A five-stringed zither with a gracefully flowing ribbon over it, accompanied by a lotus flower peeking from the leaves of the citrus further to the right...

In the middle of the panel, there is a five-stringed musical instrument that reminds of a zither, with a gracefully flowing ribbon over it, and with a lotus flower and a bud peeking from the leaves of the citrus to the right, like they were listening to some music picked from the instrument by an invisible player. Now, in Chinese art, musical instruments often symbolize matrimonial harmony and mutual affection between the husband and wife - not a far-fetched suggestion really when thinking of the melodies provided by their harmonious strings.
Together with the lotus, another symbol for marital harmony, they become the thematical symbol of consistency - and again, in Chinese art, nothing exists in isolation of its surroundings, which means that the overall theme of marital harmony must be the right interpretation of this combination.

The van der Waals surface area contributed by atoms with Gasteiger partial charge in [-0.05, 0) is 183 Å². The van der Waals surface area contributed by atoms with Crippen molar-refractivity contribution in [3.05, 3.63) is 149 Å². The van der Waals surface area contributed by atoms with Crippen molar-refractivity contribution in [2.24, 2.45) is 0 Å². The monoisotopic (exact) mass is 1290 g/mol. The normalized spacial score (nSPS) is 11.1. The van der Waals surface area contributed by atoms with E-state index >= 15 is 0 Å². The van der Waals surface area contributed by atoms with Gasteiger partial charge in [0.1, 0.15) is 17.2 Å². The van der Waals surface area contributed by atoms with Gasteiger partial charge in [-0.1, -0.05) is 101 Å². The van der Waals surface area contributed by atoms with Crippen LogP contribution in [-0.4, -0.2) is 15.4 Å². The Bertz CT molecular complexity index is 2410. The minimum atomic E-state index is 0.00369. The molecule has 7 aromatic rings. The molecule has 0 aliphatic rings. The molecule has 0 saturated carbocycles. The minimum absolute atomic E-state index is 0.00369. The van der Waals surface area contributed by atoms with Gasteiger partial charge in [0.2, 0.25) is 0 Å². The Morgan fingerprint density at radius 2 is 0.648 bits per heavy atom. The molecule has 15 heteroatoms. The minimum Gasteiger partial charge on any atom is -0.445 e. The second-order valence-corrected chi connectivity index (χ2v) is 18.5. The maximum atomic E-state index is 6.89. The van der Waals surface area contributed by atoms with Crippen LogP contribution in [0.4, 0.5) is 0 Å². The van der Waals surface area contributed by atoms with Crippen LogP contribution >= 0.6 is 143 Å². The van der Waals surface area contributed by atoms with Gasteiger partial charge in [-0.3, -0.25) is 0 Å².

The ribbon itself, so common that it often is overlooked purely as a decorative element, of course is not so. Ribbons play an important role in emphasizing the auspicious messages of the motifs surrounding it (or like here, under it). They can also tie them together, accentuating their connected meanings. Ribbon - dai in Chinese - has also two phonetic twins: "to bear, bring along", and "generations", so it adds the joyful wish for successive generations to follow - something that again goes well with the overall theme of the carving.

 Two Buddha's hand lemons.